ETFs pace for a record year — here are the funds seeing the highest inflows
ETFs are tracking for a record year.
So far in 2020, roughly $252 billion has flown into exchange-traded funds, according to ETF.com. That's up from the $153 billion ETFs had accrued year to date by this time in 2019 and puts the industry on track to beat its annual record of $452 billion set in 2017.
Some of the funds with the largest inflows this year include the Vanguard S&P 500 ETF (VOO), the SPDR Gold Trust (GLD), the iShares Investment Grade Corporate Bond ETF (LQD), the Invesco QQQ Trust (QQQ) and the iShares High Yield Corporate Bond ETF (HYG).
If there's one message this trading activity is sending, it's "don't fight the Fed," Jan van Eck, CEO of Van Eck Associates, told CNBC's "ETF Edge" last week.
"You'd probably be shocked to see that our biggest inflow ETF year to date is our high-yield corporate ETF, the Fallen Angel ETF, with [$]1.2 billion in inflows," van Eck said.
The VanEck Vectors Fallen Angel High Yield Bond ETF (ANGL) is up just more than 1% year to date. The fund invests in companies whose investment-grade bonds are downgraded — "fallen angels," by some Wall Street aficionados' counts. ANGL's top holdings as of the end of July were Carnival, Kraft Heinz, Vodafone and Occidental Petroleum.
"Although the Fed literally has been buying that ETF, they only own 2% of the inflows, so, can't thank the Fed for all those inflows," van Eck said. "But it makes sense. We're going to have lower [interest rates] for longer and longer and I think investors have realized that and they're just chasing that money."
"That strategy is beating high-yield benchmarks by 5% year to date," the CEO added. "It is a little surprising given the hiccup and the large discounts we had in ETFs in the March-April time frame, so, it's great to see that investors, I think, understand what might happen in different fixed income markets and still have embraced fixed income ETFs."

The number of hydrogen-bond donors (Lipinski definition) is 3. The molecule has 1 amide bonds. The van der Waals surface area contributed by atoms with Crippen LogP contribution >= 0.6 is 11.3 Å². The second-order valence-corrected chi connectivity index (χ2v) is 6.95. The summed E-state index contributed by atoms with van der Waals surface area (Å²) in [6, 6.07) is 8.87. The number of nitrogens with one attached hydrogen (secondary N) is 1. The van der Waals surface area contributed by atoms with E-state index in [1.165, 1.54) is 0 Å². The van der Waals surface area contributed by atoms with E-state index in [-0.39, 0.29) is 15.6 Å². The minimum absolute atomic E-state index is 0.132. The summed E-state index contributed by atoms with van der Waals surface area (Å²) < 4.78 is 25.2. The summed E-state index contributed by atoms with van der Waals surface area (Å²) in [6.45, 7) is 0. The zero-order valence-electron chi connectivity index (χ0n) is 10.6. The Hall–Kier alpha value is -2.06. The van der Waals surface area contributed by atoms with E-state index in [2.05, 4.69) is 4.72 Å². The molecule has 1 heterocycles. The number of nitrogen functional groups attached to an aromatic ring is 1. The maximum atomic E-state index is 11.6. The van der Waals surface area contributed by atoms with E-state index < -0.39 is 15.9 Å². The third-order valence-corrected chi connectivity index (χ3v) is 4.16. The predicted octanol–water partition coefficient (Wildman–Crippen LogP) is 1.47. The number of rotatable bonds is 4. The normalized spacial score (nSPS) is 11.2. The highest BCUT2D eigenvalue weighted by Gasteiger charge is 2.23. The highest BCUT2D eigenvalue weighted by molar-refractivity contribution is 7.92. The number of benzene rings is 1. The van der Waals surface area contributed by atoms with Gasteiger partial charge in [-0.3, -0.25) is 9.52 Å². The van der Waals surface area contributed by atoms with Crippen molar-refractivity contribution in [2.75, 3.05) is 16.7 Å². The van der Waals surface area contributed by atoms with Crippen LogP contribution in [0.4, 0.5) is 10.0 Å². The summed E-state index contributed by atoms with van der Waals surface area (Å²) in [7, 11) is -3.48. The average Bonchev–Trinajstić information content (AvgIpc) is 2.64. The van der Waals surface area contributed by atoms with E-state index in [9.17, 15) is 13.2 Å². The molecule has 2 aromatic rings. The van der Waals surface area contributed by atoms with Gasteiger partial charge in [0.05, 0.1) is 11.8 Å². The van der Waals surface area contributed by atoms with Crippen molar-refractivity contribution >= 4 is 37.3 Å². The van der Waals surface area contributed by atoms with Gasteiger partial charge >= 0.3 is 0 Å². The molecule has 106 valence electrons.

Ben Carlson, director of institutional asset management at Ritholtz Wealth Management and the author of "A Wealth of Common Sense," credited the Federal Reserve for the way it supported the fixed income market.
"The fact that they could snap their fingers and make people feel more confident in this stuff and … just plow in [is] pretty amazing when you think about the fact that this stuff used to be so illiquid and hard to trade for individuals," he said in the same "ETF Edge" interview.
With much of the market now stabilizing, the Fed's actions could become a historic milestone, Carlson said.
"I think it really may, going forward, change the way people think about risk and how these things will work," he said. "The Fed has pushed people out on the risk curve, too, because Treasury rates are so low and just finding yield anywhere is really tough for people. So, I think the way that people look at risk during a crisis could change from all of this."
Source: Read Full Article